12. Globally speaking, approximately two-thirds of crews on ships have no way of communicating with the outside world, in other words their friends and family, while they are onboard a ship. Internet is a highly prized commodity onboard amongst regular crew and only around one in ten seafarers will have access to it. Polls and surveys conducted to find out more about what seafarers like and don't like about their job often find that the lack of internet is one of the biggest issues.
13. Think it takes a crew of hundreds to operate a container ship? Not any more it doesn't. Even large cargo and container ships can be run by crews of just twelve or thirteen people. This is due to the rapid automation of vessels, which utilize ever more increasingly sophisticated computer systems and other technology. Gone are the days of sailors using paper maps and the stars to navigate. (Much to the dismay of some older seafarers!)
14. And talking of modern shipping, self-driving, remotely controlled and autonomous container ships are now a reality. A number of nations are now researching and trialing the feasibility of new ship designs and autonomous transportation, including Japan, China, the USA, Norway, Singapore and Finland.
15. So what's the difference between a remotely controlled and an autonomous ship? An autonomous ship is fitted with state-of-the-art support systems that are able to make independent operational decisions on their own and without the need for a human controller. Meanwhile a remotely controlled vessel IS operated by a human, but one who will usually be positioned at a land-based virtual bridge.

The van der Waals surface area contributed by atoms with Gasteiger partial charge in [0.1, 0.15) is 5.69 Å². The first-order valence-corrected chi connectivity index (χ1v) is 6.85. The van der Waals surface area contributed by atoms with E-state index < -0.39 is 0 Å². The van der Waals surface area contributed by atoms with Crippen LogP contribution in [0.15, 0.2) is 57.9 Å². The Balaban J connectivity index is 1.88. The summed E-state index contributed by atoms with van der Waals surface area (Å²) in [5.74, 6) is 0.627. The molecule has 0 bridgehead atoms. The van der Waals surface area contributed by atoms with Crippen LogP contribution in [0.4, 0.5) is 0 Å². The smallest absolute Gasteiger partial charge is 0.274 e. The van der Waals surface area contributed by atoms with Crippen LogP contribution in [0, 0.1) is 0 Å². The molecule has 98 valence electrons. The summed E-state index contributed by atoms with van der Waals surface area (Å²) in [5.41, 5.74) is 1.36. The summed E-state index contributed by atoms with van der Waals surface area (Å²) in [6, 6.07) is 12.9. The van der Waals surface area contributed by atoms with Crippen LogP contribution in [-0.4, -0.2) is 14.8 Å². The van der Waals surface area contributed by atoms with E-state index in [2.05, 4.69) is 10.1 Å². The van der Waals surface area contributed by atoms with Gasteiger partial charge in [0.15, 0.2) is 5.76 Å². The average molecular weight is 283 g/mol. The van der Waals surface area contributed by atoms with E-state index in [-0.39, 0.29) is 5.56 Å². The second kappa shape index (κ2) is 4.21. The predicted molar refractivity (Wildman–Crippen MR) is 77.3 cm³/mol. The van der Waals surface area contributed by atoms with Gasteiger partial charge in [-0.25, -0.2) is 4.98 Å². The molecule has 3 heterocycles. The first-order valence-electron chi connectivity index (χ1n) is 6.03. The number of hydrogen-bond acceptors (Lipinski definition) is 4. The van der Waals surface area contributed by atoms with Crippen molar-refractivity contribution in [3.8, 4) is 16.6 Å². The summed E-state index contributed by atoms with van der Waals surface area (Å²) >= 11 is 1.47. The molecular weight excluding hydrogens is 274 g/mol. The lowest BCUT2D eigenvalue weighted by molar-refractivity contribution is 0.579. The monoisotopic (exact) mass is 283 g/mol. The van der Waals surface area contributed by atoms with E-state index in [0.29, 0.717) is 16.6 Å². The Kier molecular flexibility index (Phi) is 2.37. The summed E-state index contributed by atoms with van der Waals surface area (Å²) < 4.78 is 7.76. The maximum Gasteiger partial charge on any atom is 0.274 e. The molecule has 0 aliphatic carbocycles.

16. And whether ship's are autonomous or have crew, because the maritime industry is worldwide, the safety of vessels and other related aspects are regulated by a number of different United Nations agencies. Probably the best known of these agencies is the International Maritime Organization (IMO) which has created developed a structured system of maritime safety regulations which must be adhered to by shipping companies across the globe.
17. There is more to the global merchant fleet than cargo and container ships. Merchant vessels fall under a number of different categories: General cargo ships, fishing vessels, container ships, bulk carriers, passenger ships, and tankers (such as oil tankers and chemical tankers.)
18. Finally, shipping is not only the biggest method of transportation - it’s also the greenest. That’s because if you compare the energy that is needed to move cargo by truck or plane, shipping releases far fewer harmful greenhouse gases. In fact, as Rose George explains in her book, if you send a container from Shanghai in China to Le Havre in France (that’s 11,743 nautical miles), it will emit fewer greenhouse gases than the truck that then takes that container onto Lyon - a total of 514 miles.
We hope you’ve found some of these cargo ships facts interesting and whether or not you’ve heard any of them before, we’re sure you’ll agree they’re definitely food for thought.
These facts have been gathered from various sources, including from George's book. They were accurate at the time of its writing but may have changed slightly now. However, it all goes to show what a crucial part of daily life cargo ships and shipping companies are - and ones that the majority of people don’t stop to think about.
How Martide can help your maritime recruitment drive
If you’re a small to medium sized shipowner or ship manager who’d like to know more about how Martide can help you streamline your maritime recruitment and crew planning processes while making operations even more economically viable, get in touch with us today.
We'd love to tell you more about how we can help you source qualified seafarers, how we give you access to a global network of audited manning agents and how we make life easier and less stressful all round!
This blog post was originally published on July 21st 2019 and updated to include even more fascinating shipping facts on May 31st 2022.